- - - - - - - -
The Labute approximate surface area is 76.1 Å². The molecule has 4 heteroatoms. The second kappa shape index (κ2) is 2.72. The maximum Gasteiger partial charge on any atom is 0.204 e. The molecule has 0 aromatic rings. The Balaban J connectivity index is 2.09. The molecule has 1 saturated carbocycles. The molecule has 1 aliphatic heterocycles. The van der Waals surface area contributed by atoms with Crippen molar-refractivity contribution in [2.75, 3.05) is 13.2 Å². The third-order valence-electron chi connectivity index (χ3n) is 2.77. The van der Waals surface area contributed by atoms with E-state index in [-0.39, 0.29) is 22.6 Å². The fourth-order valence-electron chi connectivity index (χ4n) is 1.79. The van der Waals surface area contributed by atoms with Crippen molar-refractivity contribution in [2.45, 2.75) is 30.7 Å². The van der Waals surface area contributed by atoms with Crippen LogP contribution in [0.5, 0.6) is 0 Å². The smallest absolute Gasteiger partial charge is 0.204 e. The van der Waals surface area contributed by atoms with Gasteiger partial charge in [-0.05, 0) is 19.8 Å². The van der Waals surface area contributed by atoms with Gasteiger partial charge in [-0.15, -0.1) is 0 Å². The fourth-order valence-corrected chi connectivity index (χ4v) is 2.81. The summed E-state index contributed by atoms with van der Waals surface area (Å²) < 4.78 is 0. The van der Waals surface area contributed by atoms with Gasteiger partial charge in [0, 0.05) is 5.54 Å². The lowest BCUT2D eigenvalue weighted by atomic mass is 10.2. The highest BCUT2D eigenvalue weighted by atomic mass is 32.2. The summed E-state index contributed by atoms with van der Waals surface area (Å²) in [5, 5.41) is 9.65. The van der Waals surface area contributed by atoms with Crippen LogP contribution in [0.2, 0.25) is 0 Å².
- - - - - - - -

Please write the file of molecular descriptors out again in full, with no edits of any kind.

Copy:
The Labute approximate surface area is 76.1 Å². The molecule has 4 heteroatoms. The second kappa shape index (κ2) is 2.72. The maximum Gasteiger partial charge on any atom is 0.204 e. The molecule has 0 aromatic rings. The Balaban J connectivity index is 2.09. The molecule has 1 saturated carbocycles. The molecule has 1 aliphatic heterocycles. The van der Waals surface area contributed by atoms with Crippen molar-refractivity contribution in [2.75, 3.05) is 13.2 Å². The third-order valence-electron chi connectivity index (χ3n) is 2.77. The van der Waals surface area contributed by atoms with E-state index in [-0.39, 0.29) is 22.6 Å². The fourth-order valence-electron chi connectivity index (χ4n) is 1.79. The van der Waals surface area contributed by atoms with Crippen molar-refractivity contribution in [2.45, 2.75) is 30.7 Å². The van der Waals surface area contributed by atoms with Crippen LogP contribution in [0.5, 0.6) is 0 Å². The smallest absolute Gasteiger partial charge is 0.204 e. The van der Waals surface area contributed by atoms with Gasteiger partial charge in [-0.05, 0) is 19.8 Å². The van der Waals surface area contributed by atoms with Gasteiger partial charge in [-0.15, -0.1) is 0 Å². The fourth-order valence-corrected chi connectivity index (χ4v) is 2.81. The summed E-state index contributed by atoms with van der Waals surface area (Å²) < 4.78 is 0. The van der Waals surface area contributed by atoms with Gasteiger partial charge in [0, 0.05) is 5.54 Å². The lowest BCUT2D eigenvalue weighted by atomic mass is 10.2. The highest BCUT2D eigenvalue weighted by atomic mass is 32.2. The summed E-state index contributed by atoms with van der Waals surface area (Å²) in [5, 5.41) is 9.65. The van der Waals surface area contributed by atoms with Crippen LogP contribution in [0.2, 0.25) is 0 Å².